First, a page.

News In Brief
BY John Lilly
August 6-12, 2006 Issue | Posted 8/7/06 at 10:00 AM
SEATTLE — The Washington Supreme Court July 26 upheld the state’s law defining marriage as the union of a man and a woman, overturning two lower-court rulings that had called the law an unconstitutional discrimination against same-sex couples.
Archbishop Alex Brunett of
The ruling left
Cardinal George Undergoes Cancer Surgery
A notice from his medical team July 28 said, “Although the episode of postoperative bleeding represents a complication...it is not an unusual occurrence and is not expected to have a significant impact on Cardinal George’s recovery.” The notice was posted on the website of Loyola University Medical Center, where the surgery took place.
The second surgery, which began shortly before midnight, lasted two hours, the notice said. It said Dr. Robert Flanigan, who conducted the first surgery, also did the second with the assistance of Dr. Fred Luchette, chief of Loyola’s Surgical Intensive Care Unit. It said the decision to return to the operating room was prompted by signs of unstable blood pressure and a drop in blood count even though the cardinal had received blood transfusions.
After the bleeding was stopped, “the cardinal stabilized,” it said. “He tolerated the operation well and is resting comfortably this morning.”
Cardinal George, who is also vice president of the U.S. Conference of Catholic Bishops, is 69 years old. In the first surgery doctors said they removed the cardinal’s entire bladder, his prostate gland and a portion of the right ureter, a tube from the right kidney to the bladder, to which the cancer had begun to spread.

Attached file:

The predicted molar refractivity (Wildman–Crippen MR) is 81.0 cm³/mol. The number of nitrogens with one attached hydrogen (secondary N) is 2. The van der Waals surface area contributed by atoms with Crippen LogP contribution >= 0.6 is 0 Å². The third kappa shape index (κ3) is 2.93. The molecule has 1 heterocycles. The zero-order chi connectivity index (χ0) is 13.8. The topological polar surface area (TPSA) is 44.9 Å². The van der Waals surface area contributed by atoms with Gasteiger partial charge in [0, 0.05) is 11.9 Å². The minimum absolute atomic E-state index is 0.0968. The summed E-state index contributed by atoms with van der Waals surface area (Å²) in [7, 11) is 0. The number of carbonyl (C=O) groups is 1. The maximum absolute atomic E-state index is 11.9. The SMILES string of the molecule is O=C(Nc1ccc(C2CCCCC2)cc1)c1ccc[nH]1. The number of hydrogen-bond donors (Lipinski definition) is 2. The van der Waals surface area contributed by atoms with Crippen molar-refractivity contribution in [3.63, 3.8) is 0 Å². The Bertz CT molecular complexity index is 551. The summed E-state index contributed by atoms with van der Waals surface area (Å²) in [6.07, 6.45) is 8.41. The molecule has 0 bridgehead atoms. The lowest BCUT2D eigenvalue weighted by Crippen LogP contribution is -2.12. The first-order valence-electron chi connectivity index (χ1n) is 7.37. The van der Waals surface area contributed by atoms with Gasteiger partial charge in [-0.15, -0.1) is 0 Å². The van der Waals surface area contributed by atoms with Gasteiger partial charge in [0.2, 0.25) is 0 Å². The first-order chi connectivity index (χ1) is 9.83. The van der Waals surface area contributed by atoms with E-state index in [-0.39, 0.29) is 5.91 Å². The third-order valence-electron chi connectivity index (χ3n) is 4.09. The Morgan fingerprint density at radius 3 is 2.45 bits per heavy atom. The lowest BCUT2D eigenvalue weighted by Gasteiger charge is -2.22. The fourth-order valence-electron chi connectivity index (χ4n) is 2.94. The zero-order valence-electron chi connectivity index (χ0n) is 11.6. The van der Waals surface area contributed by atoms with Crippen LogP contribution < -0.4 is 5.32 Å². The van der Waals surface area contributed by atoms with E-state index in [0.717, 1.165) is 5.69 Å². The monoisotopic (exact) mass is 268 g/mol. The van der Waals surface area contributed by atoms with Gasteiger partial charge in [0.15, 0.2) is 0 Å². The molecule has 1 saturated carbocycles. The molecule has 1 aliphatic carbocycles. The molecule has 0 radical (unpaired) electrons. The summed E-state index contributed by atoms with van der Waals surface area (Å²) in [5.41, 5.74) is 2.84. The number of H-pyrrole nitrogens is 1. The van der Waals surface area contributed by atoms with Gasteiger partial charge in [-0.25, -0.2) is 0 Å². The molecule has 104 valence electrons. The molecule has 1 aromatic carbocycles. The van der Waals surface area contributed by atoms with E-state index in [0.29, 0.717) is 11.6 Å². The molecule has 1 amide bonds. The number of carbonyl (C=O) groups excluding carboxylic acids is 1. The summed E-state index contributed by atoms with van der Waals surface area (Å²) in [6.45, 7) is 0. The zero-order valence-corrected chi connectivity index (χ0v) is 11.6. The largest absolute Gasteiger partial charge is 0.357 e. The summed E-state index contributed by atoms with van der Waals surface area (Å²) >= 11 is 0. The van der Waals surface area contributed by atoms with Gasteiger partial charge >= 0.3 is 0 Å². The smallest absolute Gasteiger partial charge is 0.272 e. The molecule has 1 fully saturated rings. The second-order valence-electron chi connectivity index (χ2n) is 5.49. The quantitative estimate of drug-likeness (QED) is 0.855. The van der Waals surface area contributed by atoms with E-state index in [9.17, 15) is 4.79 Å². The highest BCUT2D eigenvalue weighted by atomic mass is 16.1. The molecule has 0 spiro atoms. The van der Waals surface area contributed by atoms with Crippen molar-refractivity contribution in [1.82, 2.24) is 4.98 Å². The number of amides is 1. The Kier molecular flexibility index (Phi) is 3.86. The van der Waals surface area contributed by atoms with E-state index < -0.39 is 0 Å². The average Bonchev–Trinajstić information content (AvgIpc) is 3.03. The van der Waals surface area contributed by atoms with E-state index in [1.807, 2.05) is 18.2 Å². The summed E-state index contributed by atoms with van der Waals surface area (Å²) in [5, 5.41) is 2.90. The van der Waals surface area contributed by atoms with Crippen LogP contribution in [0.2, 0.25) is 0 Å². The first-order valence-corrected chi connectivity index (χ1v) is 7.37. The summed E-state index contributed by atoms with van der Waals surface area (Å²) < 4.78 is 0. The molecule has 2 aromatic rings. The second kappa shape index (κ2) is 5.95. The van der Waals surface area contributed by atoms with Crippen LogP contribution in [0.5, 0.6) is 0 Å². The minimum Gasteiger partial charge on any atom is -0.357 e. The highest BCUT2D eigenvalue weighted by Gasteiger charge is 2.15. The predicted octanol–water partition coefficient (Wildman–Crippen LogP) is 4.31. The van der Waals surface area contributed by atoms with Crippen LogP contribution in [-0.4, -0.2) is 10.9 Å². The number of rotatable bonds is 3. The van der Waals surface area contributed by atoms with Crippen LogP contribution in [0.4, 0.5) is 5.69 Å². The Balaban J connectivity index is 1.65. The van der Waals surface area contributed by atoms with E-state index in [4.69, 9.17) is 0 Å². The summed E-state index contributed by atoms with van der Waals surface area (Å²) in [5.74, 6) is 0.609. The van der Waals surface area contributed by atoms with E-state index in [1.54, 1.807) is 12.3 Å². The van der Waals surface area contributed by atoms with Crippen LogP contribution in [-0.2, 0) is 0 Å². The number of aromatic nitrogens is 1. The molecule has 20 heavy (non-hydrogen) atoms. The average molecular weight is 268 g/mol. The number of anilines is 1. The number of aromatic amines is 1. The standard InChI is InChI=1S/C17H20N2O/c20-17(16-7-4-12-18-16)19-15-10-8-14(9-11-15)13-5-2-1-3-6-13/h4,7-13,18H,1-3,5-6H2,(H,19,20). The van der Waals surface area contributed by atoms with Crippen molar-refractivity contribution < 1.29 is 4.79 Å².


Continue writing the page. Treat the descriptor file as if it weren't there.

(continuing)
Senate Passes Interstate Abortion Ban
— The U.S. Senate approved a bill July 25 that would make it a federal crime to
transport a minor girl across state lines for an abortion to circumvent the law
in her home state requiring parental notification or consent. A week earlier
Cardinal William Keeler of
The legislation, adopted by a 65-34 vote, would prohibit someone who is not the parent or guardian from taking a minor girl to another state for an abortion if her home state has a law that says a parent or guardian must be notified or give consent before a minor can obtain an abortion. Most states have such laws, although some have been blocked in court.
Although 14 Democrats joined the Republican majority in approving the Senate version, immediately after passage the Democratic caucus blocked the appointment of the necessary conference committee to reach a compromise on differences between the House and Senate bills. The National Right to Life Committee objected to the move, saying, “The Senate Democratic leadership is now obstructing legislation supported by 80% of the public, doing the bidding of the abortion lobby. They are ignoring the 80% of the public that believes parental notification laws protect vulnerable minors and the rights of parents.”
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